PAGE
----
The genes that encode transcription factors, like all genes, have rheostats that govern their output, and, as is the case for all genes, those rheostats are set by transcription factors. So the set of transcription factors that a given cell has at any given moment is the result of which particular transcription factor genes were expressed during the course of development of that cell. This logic makes the developing organism seem like a set of nested Russian dolls: to determine why a set of transcription factors came to be present in a liver cell, you have to look at the transcription factors in the cell that gave rise to the liver cell, and to determine why that particular set of transcription factors came to be present in that cell you have to look at its precursor cell, and so on, all the way back to the original fertilized egg.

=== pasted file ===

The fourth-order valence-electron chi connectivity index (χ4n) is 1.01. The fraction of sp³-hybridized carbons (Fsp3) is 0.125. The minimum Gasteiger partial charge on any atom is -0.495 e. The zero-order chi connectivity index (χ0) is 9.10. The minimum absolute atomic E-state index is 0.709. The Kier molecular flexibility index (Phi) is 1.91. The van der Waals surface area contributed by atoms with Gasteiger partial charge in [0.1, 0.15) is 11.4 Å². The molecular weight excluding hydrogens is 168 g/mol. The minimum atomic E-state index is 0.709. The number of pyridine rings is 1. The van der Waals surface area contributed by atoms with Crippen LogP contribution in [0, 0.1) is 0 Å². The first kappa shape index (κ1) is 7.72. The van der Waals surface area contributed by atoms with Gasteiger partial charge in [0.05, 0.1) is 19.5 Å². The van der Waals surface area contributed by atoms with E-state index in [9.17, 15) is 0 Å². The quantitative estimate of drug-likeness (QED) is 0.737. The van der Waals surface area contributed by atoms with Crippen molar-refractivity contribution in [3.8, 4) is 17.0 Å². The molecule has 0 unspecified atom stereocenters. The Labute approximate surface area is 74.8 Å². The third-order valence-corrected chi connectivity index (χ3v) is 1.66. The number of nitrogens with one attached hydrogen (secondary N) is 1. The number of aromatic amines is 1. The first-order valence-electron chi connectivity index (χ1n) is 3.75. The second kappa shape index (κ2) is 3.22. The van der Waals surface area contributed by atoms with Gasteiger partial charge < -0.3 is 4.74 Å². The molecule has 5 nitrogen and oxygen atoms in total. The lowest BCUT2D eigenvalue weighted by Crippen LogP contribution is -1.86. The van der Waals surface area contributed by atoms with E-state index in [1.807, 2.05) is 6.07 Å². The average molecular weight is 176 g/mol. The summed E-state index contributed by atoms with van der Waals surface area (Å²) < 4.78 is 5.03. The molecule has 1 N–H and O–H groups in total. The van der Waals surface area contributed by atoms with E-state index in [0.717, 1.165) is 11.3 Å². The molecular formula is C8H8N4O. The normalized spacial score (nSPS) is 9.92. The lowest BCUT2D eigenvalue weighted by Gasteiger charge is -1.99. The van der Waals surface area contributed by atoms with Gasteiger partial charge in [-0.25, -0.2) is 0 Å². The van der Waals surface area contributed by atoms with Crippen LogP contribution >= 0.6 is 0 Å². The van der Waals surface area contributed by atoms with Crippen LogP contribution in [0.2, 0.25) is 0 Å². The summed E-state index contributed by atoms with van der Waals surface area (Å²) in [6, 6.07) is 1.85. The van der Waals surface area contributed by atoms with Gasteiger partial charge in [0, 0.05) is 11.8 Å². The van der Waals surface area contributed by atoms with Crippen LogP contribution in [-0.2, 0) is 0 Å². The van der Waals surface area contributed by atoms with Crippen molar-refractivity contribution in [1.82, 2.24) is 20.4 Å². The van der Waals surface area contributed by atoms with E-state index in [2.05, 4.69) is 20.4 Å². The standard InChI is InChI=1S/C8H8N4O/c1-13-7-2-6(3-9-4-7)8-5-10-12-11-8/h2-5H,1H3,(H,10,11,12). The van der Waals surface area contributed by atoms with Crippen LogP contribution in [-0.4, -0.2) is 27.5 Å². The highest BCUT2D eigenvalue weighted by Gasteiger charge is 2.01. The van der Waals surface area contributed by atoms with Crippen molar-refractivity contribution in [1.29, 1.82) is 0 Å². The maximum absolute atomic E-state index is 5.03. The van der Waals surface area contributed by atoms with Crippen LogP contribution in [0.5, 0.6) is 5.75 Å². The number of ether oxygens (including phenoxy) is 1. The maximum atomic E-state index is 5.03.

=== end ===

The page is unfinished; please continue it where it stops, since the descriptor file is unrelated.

A concentration gradient of a single transcription factor will already define three zones of the fertilized egg: a zone of high concentration at one end of the egg (say, where the head of the fly will form), where the factor turns on genes containing strong and weak recognition sequences for the transcription factor; a zone of medium concentration near the middle of the egg, where it turns on only genes that have close matches to the recognition sequence (strong binding sites for the transcription factor); and a zone of low concentration near the opposite end of the egg (where the tail of the fly will form), where there is not enough of the transcription factor to turn on either kind of gene (see figure). 041b061a72